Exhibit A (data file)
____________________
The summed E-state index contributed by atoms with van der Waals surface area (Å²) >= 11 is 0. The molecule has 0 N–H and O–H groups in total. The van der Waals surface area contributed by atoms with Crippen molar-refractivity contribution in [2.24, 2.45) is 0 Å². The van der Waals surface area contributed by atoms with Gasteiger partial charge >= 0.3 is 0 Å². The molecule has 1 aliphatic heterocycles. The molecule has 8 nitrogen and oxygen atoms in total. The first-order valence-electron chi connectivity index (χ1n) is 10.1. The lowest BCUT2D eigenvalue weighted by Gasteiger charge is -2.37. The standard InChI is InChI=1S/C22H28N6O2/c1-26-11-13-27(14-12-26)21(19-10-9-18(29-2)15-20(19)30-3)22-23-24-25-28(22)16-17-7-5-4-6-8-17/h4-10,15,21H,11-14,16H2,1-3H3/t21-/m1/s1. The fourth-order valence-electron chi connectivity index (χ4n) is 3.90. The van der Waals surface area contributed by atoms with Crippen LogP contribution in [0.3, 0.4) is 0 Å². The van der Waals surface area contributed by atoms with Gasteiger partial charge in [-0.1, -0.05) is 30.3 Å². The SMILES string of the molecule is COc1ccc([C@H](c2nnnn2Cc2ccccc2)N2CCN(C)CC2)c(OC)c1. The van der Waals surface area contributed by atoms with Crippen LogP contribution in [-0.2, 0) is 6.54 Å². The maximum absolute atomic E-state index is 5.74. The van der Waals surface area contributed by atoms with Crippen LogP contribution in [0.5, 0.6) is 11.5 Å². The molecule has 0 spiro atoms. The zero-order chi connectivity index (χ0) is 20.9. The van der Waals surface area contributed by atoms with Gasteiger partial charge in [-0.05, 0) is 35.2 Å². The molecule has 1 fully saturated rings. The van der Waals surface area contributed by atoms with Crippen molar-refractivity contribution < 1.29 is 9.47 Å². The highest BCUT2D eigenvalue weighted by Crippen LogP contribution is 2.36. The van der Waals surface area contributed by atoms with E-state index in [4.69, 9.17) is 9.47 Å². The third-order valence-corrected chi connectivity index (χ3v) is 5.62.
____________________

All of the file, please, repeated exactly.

The summed E-state index contributed by atoms with van der Waals surface area (Å²) >= 11 is 0. The molecule has 0 N–H and O–H groups in total. The van der Waals surface area contributed by atoms with Crippen molar-refractivity contribution in [2.24, 2.45) is 0 Å². The van der Waals surface area contributed by atoms with Gasteiger partial charge >= 0.3 is 0 Å². The molecule has 1 aliphatic heterocycles. The molecule has 8 nitrogen and oxygen atoms in total. The first-order valence-electron chi connectivity index (χ1n) is 10.1. The lowest BCUT2D eigenvalue weighted by Gasteiger charge is -2.37. The standard InChI is InChI=1S/C22H28N6O2/c1-26-11-13-27(14-12-26)21(19-10-9-18(29-2)15-20(19)30-3)22-23-24-25-28(22)16-17-7-5-4-6-8-17/h4-10,15,21H,11-14,16H2,1-3H3/t21-/m1/s1. The fourth-order valence-electron chi connectivity index (χ4n) is 3.90. The van der Waals surface area contributed by atoms with Crippen LogP contribution in [0.3, 0.4) is 0 Å². The van der Waals surface area contributed by atoms with Gasteiger partial charge in [-0.1, -0.05) is 30.3 Å². The SMILES string of the molecule is COc1ccc([C@H](c2nnnn2Cc2ccccc2)N2CCN(C)CC2)c(OC)c1. The van der Waals surface area contributed by atoms with Crippen LogP contribution in [-0.2, 0) is 6.54 Å². The maximum absolute atomic E-state index is 5.74. The van der Waals surface area contributed by atoms with Crippen LogP contribution in [0.5, 0.6) is 11.5 Å². The molecule has 0 spiro atoms. The zero-order chi connectivity index (χ0) is 20.9. The van der Waals surface area contributed by atoms with Gasteiger partial charge in [-0.05, 0) is 35.2 Å². The molecule has 1 fully saturated rings. The van der Waals surface area contributed by atoms with Crippen molar-refractivity contribution < 1.29 is 9.47 Å². The highest BCUT2D eigenvalue weighted by Crippen LogP contribution is 2.36. The van der Waals surface area contributed by atoms with E-state index in [4.69, 9.17) is 9.47 Å². The third-order valence-corrected chi connectivity index (χ3v) is 5.62.